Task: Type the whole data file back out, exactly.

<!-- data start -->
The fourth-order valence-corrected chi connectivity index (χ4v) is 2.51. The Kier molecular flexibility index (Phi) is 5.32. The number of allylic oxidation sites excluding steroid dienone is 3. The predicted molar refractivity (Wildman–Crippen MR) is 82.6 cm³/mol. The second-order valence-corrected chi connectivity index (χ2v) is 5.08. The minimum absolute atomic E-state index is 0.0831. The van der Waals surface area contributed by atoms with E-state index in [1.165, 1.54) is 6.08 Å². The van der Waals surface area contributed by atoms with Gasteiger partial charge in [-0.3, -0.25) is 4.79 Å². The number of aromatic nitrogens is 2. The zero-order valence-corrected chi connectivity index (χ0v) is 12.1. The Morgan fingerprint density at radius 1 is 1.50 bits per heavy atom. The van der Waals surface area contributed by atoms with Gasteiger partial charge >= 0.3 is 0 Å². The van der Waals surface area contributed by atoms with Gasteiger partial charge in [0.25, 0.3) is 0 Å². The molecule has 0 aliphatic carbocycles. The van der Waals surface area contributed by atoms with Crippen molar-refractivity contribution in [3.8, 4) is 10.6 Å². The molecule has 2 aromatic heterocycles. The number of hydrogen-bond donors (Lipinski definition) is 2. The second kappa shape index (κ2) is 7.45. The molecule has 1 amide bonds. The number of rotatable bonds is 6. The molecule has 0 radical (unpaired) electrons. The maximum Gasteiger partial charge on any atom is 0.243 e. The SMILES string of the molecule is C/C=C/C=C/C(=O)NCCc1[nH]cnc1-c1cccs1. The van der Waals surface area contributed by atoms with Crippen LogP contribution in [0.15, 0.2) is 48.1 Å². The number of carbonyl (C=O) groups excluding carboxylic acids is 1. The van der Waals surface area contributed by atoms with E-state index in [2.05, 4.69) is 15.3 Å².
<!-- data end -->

The fourth-order valence-corrected chi connectivity index (χ4v) is 2.51. The Kier molecular flexibility index (Phi) is 5.32. The number of allylic oxidation sites excluding steroid dienone is 3. The predicted molar refractivity (Wildman–Crippen MR) is 82.6 cm³/mol. The second-order valence-corrected chi connectivity index (χ2v) is 5.08. The minimum absolute atomic E-state index is 0.0831. The van der Waals surface area contributed by atoms with E-state index in [1.165, 1.54) is 6.08 Å². The van der Waals surface area contributed by atoms with Gasteiger partial charge in [-0.3, -0.25) is 4.79 Å². The number of aromatic nitrogens is 2. The zero-order valence-corrected chi connectivity index (χ0v) is 12.1. The Morgan fingerprint density at radius 1 is 1.50 bits per heavy atom. The van der Waals surface area contributed by atoms with Gasteiger partial charge >= 0.3 is 0 Å². The van der Waals surface area contributed by atoms with Gasteiger partial charge in [0.25, 0.3) is 0 Å². The molecule has 0 aliphatic carbocycles. The van der Waals surface area contributed by atoms with Crippen molar-refractivity contribution in [3.8, 4) is 10.6 Å². The molecule has 2 aromatic heterocycles. The number of hydrogen-bond donors (Lipinski definition) is 2. The second kappa shape index (κ2) is 7.45. The molecule has 1 amide bonds. The number of rotatable bonds is 6. The molecule has 0 radical (unpaired) electrons. The maximum Gasteiger partial charge on any atom is 0.243 e. The SMILES string of the molecule is C/C=C/C=C/C(=O)NCCc1[nH]cnc1-c1cccs1. The van der Waals surface area contributed by atoms with Crippen LogP contribution in [0.15, 0.2) is 48.1 Å². The number of carbonyl (C=O) groups excluding carboxylic acids is 1. The van der Waals surface area contributed by atoms with E-state index in [2.05, 4.69) is 15.3 Å².